Most WordPress Themes are created to look good, and rarely to play well with the plugins you choose to install.

I often encounter WordPress Themes which have customized code, which limits the functionality of the plugins I try to use.

The choice behind this is not necessarily a bad one, as the developers try to make it as easy for everyone to use, yet it limits more advanced users.

Let me show you an example I recently encountered.

The following code-snippet is from the header.php file of a theme I was tweaking for SEO purposes:

<?php if (is_home()) : ?><?php bloginfo(‘name’); ?> – <?php bloginfo(‘description’); ?>
<?php else : ?>
<?php wp_title(”, ‘false’); ?> – <?php bloginfo(‘name’); ?>

<?php endif; ?>

The code above can be confusing for users that are not used to program in PHP, so let me explain.

The content of the title-tag is PHP-code, and is the title of the homepage itself. This is what will be shown in the top of your chosen browser.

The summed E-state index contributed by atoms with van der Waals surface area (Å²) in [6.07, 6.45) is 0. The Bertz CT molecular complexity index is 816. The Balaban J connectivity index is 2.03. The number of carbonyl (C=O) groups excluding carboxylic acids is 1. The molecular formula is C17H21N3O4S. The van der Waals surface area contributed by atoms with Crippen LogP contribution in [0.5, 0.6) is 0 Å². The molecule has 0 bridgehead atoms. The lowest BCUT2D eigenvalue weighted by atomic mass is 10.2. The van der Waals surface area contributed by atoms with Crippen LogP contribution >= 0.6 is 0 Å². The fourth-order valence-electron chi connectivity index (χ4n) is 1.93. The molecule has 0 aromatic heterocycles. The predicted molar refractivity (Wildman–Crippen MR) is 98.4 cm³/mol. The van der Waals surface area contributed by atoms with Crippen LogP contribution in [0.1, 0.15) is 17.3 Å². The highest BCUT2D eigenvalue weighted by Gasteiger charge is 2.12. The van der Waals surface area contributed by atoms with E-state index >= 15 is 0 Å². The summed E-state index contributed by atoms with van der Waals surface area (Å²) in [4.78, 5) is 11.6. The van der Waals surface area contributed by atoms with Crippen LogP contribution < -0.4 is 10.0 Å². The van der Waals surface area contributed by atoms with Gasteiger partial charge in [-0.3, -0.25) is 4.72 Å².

With the code above, the theme showed the name of the blog and the description on the frontpage, and on all other pages, the title of the post/page followed by a “-” hyphen and then the name of the blog. (This is set up in the settings of your blog).

This is fine for most purposes, but when you want to tweak individual posts or perhaps the entire homepage to improve SEO, you will usually turn to a plugin, and the above code limits the functionality of these plugins.

The solution is quite simple. I edited the header.php of the theme, and changed the code to the following:


This code allows any plugin to manipulate the title of your homepage, instead of being limited by the Theme developer.